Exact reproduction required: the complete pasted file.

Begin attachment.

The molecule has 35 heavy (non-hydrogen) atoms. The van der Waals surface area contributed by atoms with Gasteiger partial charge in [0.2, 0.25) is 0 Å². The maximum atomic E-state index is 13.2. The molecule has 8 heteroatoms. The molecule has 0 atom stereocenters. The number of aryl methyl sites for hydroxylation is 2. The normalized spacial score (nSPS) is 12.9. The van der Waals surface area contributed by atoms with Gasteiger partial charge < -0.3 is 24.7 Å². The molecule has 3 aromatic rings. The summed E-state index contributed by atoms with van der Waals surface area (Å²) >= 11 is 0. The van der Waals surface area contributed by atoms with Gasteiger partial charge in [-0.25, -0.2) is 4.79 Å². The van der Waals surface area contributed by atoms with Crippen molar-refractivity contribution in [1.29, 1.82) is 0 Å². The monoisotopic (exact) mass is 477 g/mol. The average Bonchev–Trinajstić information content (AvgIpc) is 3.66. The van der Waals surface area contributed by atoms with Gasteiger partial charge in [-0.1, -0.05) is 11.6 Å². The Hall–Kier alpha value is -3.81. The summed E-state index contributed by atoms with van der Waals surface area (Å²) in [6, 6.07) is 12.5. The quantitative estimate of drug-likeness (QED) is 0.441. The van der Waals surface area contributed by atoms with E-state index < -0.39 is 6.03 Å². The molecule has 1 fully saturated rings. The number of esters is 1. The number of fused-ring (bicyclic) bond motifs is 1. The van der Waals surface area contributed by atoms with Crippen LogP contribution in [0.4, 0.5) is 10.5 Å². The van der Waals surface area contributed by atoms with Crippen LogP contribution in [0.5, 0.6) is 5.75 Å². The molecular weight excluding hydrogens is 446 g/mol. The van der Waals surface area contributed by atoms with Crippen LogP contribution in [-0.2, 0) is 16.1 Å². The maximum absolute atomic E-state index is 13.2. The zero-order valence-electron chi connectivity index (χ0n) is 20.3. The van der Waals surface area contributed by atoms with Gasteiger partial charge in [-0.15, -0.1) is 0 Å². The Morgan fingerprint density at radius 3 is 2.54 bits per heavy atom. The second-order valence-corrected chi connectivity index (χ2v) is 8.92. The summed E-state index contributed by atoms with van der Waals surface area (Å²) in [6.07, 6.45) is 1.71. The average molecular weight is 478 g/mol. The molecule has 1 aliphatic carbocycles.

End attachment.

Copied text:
The molecule has 35 heavy (non-hydrogen) atoms. The van der Waals surface area contributed by atoms with Gasteiger partial charge in [0.2, 0.25) is 0 Å². The maximum atomic E-state index is 13.2. The molecule has 8 heteroatoms. The molecule has 0 atom stereocenters. The number of aryl methyl sites for hydroxylation is 2. The normalized spacial score (nSPS) is 12.9. The van der Waals surface area contributed by atoms with Gasteiger partial charge < -0.3 is 24.7 Å². The molecule has 3 aromatic rings. The summed E-state index contributed by atoms with van der Waals surface area (Å²) >= 11 is 0. The van der Waals surface area contributed by atoms with Gasteiger partial charge in [-0.25, -0.2) is 4.79 Å². The van der Waals surface area contributed by atoms with Crippen molar-refractivity contribution in [1.29, 1.82) is 0 Å². The monoisotopic (exact) mass is 477 g/mol. The average Bonchev–Trinajstić information content (AvgIpc) is 3.66. The van der Waals surface area contributed by atoms with Gasteiger partial charge in [-0.1, -0.05) is 11.6 Å². The Hall–Kier alpha value is -3.81. The summed E-state index contributed by atoms with van der Waals surface area (Å²) in [6, 6.07) is 12.5. The quantitative estimate of drug-likeness (QED) is 0.441. The van der Waals surface area contributed by atoms with E-state index < -0.39 is 6.03 Å². The molecule has 1 fully saturated rings. The number of esters is 1. The number of fused-ring (bicyclic) bond motifs is 1. The van der Waals surface area contributed by atoms with Crippen LogP contribution in [0.4, 0.5) is 10.5 Å². The van der Waals surface area contributed by atoms with Crippen LogP contribution in [0.5, 0.6) is 5.75 Å². The molecular weight excluding hydrogens is 446 g/mol. The van der Waals surface area contributed by atoms with Crippen LogP contribution in [-0.2, 0) is 16.1 Å². The maximum absolute atomic E-state index is 13.2. The zero-order valence-electron chi connectivity index (χ0n) is 20.3. The van der Waals surface area contributed by atoms with Gasteiger partial charge in [-0.15, -0.1) is 0 Å². The Morgan fingerprint density at radius 3 is 2.54 bits per heavy atom. The second-order valence-corrected chi connectivity index (χ2v) is 8.92. The summed E-state index contributed by atoms with van der Waals surface area (Å²) in [6.07, 6.45) is 1.71. The average molecular weight is 478 g/mol. The molecule has 1 aliphatic carbocycles.